Album Reviews – 7/12/09

A Lot Like Birds / Plan B / Shattered Records

It’s a daunting task, reviewing this full length debut from young Sacramento, California group A Lot Like Birds, so, before I go any further, let me just say that it is continually impressive, intriguing, and a great achievement for them. This album sounds like what I had hoped Fall of Troy’s follow up to Doppelgänger would sound like. It’s progressive, it’s temperamental, it’s symphonic, and it’s full of lengthy complex songs that are not afraid to go off on saxophone-fueled tangents. Some albums I might compare it to are Don Caballero’s World Class Listening Problem (but with more vocals) or The Sound Of Animals Fighting’s latest, The Earth and The Sun (but with fewer vocals).

Instead of jamming breakneck math-rock and screaming from start to finish, which would’ve worn thin, there are some incredibly thoughtful interludes – some classical, some trip hop (as on the climactic “How I Parted The Red Sea”) – that work to break up the meaty bits. Due to the pervading talent of the musicians involved, rarely does the lack of vocals leave songs sounding at all empty – but it does happen occasionally; samples from The Empire Strikes Back (“Your Ex Marked My Spot”) and American Beauty (“Sesame Street is no Place for Vengeance”) work in an interesting way to illustrate the theme or feeling behind each number, but they aren’t always enough to build the sort of connection vocals can add to backing music, no matter how mundane.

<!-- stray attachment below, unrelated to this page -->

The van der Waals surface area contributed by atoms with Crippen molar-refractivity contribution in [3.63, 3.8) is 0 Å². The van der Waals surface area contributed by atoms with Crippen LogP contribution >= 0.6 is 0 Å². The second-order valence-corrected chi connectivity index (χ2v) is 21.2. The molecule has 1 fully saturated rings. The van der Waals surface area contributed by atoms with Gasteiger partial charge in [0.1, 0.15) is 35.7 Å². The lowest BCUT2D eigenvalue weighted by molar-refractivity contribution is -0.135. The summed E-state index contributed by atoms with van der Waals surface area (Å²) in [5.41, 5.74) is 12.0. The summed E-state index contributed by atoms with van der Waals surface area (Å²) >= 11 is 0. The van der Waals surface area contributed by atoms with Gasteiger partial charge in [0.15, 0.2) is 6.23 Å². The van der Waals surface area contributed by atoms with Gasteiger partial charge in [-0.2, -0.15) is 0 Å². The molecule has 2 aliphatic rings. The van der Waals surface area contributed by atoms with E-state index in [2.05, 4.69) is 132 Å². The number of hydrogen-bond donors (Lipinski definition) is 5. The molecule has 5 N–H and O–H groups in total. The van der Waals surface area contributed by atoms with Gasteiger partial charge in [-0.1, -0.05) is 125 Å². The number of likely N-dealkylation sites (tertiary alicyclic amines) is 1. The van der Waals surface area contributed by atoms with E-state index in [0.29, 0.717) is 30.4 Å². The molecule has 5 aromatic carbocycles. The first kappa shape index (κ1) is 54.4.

Download: “How I Parted the Red Sea,” “Your Ex Marked My Spot”

30 Seconds To Mars / This Is War / Virgin/EMI

If I spoke a different language I think I would like This Is War, from Jared Leto and 30 Seconds To Mars, a lot more. The album’s songs all revolve around the theme of war, somewhat obviously relating it to relationships, though less ham-handedly than John Mayer on the recent Battle Studies. Atmospheric, symphonic sounds back the over-driven stadium-powered rock. These battle tracks are definitely lush and rich in texture and, if I did speak another language, then I could, perhaps, enjoy them more as I wouldn’t be continuously rolling my eyes at the lyrical clichés Leto drops throughout them like so many ineffective duds. I refer specifically to “Closer To The Edge.” There’s nothing original about this song. From it’s title, lifted from a Linkin Park track, to the verses that feature lines like ‘this never-ending story’, and ‘the death of a dream,’ and ‘one day maybe we’ll meet again’… even the melody in the chorus sounds like a hundred other songs more likely to be successful on the radio. Overall it’s a decent record, just try to focus more on the feelings Leto is conveying than what he’s singing.

Download: “This is War”

Puddle Of Mudd / Volume 4: Songs In The Key Of Love & Hate / Universal